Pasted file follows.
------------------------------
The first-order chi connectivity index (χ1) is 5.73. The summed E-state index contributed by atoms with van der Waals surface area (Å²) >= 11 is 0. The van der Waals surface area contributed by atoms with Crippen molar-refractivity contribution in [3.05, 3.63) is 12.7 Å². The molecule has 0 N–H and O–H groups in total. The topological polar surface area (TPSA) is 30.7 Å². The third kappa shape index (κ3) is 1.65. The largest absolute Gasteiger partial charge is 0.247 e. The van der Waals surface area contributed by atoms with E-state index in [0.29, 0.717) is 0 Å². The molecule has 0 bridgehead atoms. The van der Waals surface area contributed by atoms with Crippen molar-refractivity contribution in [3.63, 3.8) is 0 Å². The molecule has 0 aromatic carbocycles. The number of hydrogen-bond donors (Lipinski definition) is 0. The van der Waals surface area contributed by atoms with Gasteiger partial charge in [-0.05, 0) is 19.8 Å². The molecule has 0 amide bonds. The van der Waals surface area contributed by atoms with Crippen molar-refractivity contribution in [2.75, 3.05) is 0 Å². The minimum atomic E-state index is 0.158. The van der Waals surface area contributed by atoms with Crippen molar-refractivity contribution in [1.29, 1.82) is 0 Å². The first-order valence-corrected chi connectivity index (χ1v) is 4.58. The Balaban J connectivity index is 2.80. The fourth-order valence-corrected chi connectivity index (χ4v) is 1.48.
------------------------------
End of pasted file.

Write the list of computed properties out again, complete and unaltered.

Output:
The first-order chi connectivity index (χ1) is 5.73. The summed E-state index contributed by atoms with van der Waals surface area (Å²) >= 11 is 0. The van der Waals surface area contributed by atoms with Crippen molar-refractivity contribution in [3.05, 3.63) is 12.7 Å². The molecule has 0 N–H and O–H groups in total. The topological polar surface area (TPSA) is 30.7 Å². The third kappa shape index (κ3) is 1.65. The largest absolute Gasteiger partial charge is 0.247 e. The van der Waals surface area contributed by atoms with E-state index in [0.29, 0.717) is 0 Å². The molecule has 0 bridgehead atoms. The van der Waals surface area contributed by atoms with Crippen molar-refractivity contribution in [3.63, 3.8) is 0 Å². The molecule has 0 aromatic carbocycles. The number of hydrogen-bond donors (Lipinski definition) is 0. The van der Waals surface area contributed by atoms with Gasteiger partial charge in [-0.05, 0) is 19.8 Å². The molecule has 0 amide bonds. The van der Waals surface area contributed by atoms with Crippen molar-refractivity contribution in [2.75, 3.05) is 0 Å². The minimum atomic E-state index is 0.158. The van der Waals surface area contributed by atoms with Crippen molar-refractivity contribution in [1.29, 1.82) is 0 Å². The first-order valence-corrected chi connectivity index (χ1v) is 4.58. The Balaban J connectivity index is 2.80. The fourth-order valence-corrected chi connectivity index (χ4v) is 1.48.